Web app vs website: How to pick a winner for your business

Differences between the two platforms are subtle but significant…

· 10 minute read
website and an app

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Think of Formula 1 cars and drag race hot rods.

On the surface, both have big engines that go incredibly fast. But we know they serve entirely different purposes in the world of racing.

Whereas Max Verstappen’s Red Bull is designed for going fast on intricate tracks over a long distance, Dominic Toretto’s Dodge Charger is built for explosive acceleration over a short distance.

In a similar way, while web apps and websites are part of the same family, there are some important distinctions you should know about.

Because, as a business owner, you may want to choose one or the other depending on your use cases – or even invest in both.

Without further ado, let’s get started 👇

Understanding the basics

Before diving into the difference between the two, let’s talk about the basics and establish a clear understanding of what websites and web apps are:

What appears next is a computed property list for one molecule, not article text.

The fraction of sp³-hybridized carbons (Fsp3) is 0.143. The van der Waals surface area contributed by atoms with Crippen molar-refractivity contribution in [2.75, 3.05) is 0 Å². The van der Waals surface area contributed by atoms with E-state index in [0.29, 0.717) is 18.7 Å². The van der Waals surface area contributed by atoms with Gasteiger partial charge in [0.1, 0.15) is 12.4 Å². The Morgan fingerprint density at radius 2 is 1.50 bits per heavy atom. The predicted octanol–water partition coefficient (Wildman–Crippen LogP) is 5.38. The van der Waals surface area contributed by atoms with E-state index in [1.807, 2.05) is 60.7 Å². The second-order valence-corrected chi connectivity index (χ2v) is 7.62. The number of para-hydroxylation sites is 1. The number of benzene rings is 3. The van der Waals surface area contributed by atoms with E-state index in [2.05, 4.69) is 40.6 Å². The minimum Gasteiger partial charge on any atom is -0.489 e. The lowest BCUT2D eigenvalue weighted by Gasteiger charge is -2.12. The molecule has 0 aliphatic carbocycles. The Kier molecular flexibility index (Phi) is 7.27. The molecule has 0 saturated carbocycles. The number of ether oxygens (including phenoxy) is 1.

What is a website?

Oxford university website home page screen

A website is an online platform where individuals, businesses and organisations can share information, display their products and interact with visitors.

Put simply, a website is a collection of interconnected web pages accessible via the internet, each of which may contain text, images, documents and videos. Visitors can navigate through these web pages to access information, make purchases and connect with other visitors.

Websites are created using HTML, CSS, JavaScript and other web technologies and can be easily accessed through web browsers on various devices.

Websites are used for multiple use cases and vary widely in content and purpose. For example, they can range from a simple ecommerce website that’s easy to set up and maintain to complex corporate portals that take years (and millions of dollars) to develop.